Are MOOCs Hitting Market Critical Mass?
The talk today in or around higher education is all about the MOOCs. And in recent months I have been privy to an increasing number of inquiries about this MOOC phenomenon from those outside of higher education, golf tends to open that door. What I am saying is that with recent announcements and publicity surrounding the MOOCs we may have reached critical mass where change occurs in the market space. So I have tried to put this in proper historical context with respect to how short history has become. Amazon and Facebook jump out as endeavors that hit critical mass and dramatically changed the market place. The key here is how do you reach critical mass.
I will define critical mass as the point where most everyone involved with a market segment becomes aware and makes a choice. And guess what, increasing access to information to form this opinion is why we are seeing such rapid change. How long do you think it took Sears & Roebuck to hit critical mass? Facebook probably hit critical mass in half the time it took Amazon. I’m not saying MOOCs have hit critical mass but the time to critical mass is only getting shorter.
Reaching critical mass does not mean anything other then enough people will have an opinion that will create a turning point, typically of rapid success or dismissal. Remember Amazon, as that new idea evolved pessimism was aboundant. It can’t succeed based on the current definition of success. I said there was no way they could continue to lose so much money and ever come out in the black. But the reality was that we all appreciated the opportunity and eventually voted with our positive opinion at critical mass which allowed the final thrust of resources to insure success. Yes, behind these opportunities tends to be venture capital.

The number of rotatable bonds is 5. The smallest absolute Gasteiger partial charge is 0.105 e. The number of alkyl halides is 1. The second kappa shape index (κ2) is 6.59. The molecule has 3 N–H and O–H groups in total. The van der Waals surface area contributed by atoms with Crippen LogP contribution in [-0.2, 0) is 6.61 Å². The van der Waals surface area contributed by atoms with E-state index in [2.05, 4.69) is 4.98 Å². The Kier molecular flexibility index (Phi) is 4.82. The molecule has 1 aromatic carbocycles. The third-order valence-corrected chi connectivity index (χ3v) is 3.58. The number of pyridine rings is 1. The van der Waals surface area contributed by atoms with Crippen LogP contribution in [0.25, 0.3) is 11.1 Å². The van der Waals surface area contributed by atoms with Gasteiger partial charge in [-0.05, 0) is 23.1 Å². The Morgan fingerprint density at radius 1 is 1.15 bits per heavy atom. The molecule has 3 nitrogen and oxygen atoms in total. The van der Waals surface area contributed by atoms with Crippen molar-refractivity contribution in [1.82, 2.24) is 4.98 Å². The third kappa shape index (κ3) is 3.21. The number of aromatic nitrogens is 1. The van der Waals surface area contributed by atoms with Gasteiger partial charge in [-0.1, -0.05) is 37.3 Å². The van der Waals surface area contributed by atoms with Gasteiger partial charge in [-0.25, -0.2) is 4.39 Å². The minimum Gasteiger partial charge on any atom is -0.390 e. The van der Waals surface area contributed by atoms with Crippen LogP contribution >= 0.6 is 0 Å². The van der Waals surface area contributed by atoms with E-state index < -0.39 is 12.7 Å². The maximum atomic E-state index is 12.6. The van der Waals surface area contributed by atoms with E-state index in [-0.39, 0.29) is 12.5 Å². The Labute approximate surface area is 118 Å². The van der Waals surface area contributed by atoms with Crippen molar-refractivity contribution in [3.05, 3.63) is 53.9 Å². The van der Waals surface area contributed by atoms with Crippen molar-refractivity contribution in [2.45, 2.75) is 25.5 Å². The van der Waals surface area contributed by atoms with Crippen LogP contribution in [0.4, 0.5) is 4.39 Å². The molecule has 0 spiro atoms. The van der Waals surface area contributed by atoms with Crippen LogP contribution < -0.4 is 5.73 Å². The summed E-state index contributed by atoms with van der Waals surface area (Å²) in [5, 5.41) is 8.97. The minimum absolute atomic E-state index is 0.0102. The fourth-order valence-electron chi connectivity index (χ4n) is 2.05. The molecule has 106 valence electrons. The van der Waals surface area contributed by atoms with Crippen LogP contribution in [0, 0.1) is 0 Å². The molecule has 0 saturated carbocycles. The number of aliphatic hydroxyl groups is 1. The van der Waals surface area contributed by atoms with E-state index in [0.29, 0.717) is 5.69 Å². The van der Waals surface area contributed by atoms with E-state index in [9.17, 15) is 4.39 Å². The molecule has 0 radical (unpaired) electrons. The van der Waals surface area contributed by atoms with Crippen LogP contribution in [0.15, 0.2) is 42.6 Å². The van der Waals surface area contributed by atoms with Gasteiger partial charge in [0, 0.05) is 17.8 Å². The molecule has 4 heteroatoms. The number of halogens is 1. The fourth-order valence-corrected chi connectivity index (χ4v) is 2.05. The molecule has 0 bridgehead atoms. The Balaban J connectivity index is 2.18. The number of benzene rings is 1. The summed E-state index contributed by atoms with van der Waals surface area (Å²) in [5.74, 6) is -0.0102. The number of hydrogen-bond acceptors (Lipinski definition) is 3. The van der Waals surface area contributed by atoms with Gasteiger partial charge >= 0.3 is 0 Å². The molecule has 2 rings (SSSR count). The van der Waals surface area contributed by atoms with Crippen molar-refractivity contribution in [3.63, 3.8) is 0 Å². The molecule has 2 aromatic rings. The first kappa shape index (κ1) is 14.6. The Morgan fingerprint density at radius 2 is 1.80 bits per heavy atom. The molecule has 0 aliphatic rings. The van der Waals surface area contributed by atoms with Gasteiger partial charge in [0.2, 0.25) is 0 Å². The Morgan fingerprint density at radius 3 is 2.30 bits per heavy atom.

Critical mass is just a decision point milestone identifying success or failure for a service or product that requires a representative customer base. Consumers have incredible power and influence and this is where higher education finally needs to acknowledge that students are consumers. Putting everything else aside about what MOOCs represent, consider what might happen as they reach critical mass. When I talk to these consumers outside of higher education they have the opinion that higher education is broken and they see options like MOOCs as a possible answer.
If you are higher education then consider your customer base. Consumers create change with their dollars and political influence. Are you dependent upon money or politics?